Chris Froome (Team Sky) turned in a solid but not spectacular performance stage 6, the first summit finish of the Giro d'Italia, without losing time to any of the GC favourites, barring Esteban Chaves and Simon Yates (Mitchelton-Scott), who escaped to take the stage win and race lead, respectively.
Froome was rarely close to the front of the main chasing group behind Chaves and Yates as it shrank and expanded repeatedly between six and a dozen riders on the higher slopes of the Mount Etna.
After his difficult start to the Giro, which was blighted by both injuries from a training crash and time losses, the Briton was never visibly in trouble on this first crucial mountain stage.
Froome confirmed later that he was satisfied with his performance in general and also pointed out that he was looking to hit top condition later in the race.
For Froome, the ascent of Etna, was more about keeping his rivals in check than going on the attack. "I think it was a really well-executed stage by Mitchelton-Scott and it put a lot of pressure on the other GC contenders to work behind, BMC especially," Froome said afterwards.
"So congratulations to them for taking the stage win and the pink jersey today."
Froome said his own objective was to stay with the main group of favourites, and he crossed the line in 10th place on the stage, 26 seconds behind Yates and Chaves.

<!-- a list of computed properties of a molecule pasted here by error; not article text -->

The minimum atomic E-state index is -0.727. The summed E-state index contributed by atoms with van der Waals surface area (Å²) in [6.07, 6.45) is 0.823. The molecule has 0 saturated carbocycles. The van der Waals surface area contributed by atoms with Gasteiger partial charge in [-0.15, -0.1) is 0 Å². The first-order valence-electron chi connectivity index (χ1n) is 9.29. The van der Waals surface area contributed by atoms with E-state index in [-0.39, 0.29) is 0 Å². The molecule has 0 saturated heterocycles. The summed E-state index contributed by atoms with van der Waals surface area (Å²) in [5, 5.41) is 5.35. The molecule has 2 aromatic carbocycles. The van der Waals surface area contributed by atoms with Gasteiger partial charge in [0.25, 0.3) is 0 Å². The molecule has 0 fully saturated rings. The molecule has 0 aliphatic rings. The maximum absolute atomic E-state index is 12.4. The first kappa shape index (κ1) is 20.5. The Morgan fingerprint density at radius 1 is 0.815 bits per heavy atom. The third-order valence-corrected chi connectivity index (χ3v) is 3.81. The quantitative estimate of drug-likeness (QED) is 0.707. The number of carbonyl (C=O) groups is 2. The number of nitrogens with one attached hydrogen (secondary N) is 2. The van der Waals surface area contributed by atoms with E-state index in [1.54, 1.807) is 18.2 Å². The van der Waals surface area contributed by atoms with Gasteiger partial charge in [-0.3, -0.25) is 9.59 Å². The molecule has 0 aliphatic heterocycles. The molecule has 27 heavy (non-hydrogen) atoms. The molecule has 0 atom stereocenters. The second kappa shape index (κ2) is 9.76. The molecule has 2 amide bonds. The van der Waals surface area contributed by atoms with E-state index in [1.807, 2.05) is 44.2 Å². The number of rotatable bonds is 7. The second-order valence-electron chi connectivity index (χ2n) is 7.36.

He is now eighth overall at 1:10 behind Yates and 54 seconds behind defending Giro champion Tom Dumoulin (Sunweb).
"My objective is to build through this race and be at my best in the third week, and I'm still on track for that," Froome said. "The team did a good job, we were up front and also represented in the breakaway with Sergio Henao, and the guys did a good job positioning me into the final to keep me safe and up there, ready for the climb. So I think all in all I'm just happy to tick this day off and look forward to reaching mainland Italy and carry on with the Giro."
Froome's sports director Dario Cioni was equally pleased with how the Briton had tackled the first stage of the race.
"We had Henao and [David] De La Cruz up there in the break, to put pressure on the others. Chris knows that his form is growing in the race, so today (Thursday) we didn't want to lose ground on [Tom] Dumoulin, [Domenico] Pozzovivo (Bahrain-Merida) and [Thibaut] Pinot (FDJ).
"He lost the bonus on Pinot" - who finished third behind the Mitchelton-Scott duo and got the four-second time bonus - "but nothing on Dumoulin. We are not underestimating the two Mitchelton riders, though."
On balance, Cioni said things had worked out well with the next crunch stages back in mainland Italy.
"It was the first summit finish, and there's always a question mark on how you perform there. But we knew he was up there in the Tour of the Alps with Pozzovivo and Pinot, so we were pretty confident. We know that he's on the way up."
Alasdair Fotheringham has been reporting on cycling since 1991. He has covered every Tour de France since 1992 as well as numerous other bike races of all shapes and sizes, ranging from the Olympic Games in 2008 to the now sadly defunct Subida a Urkiola hill climb in Spain. Apart from working for Cyclingnews.com, he is also the cycling correspondent for The Independent and The Independent on Sunday.
Thank you for signing up to Cycling News. You will receive a verification email shortly.
There was a problem. Please refresh the page and try again.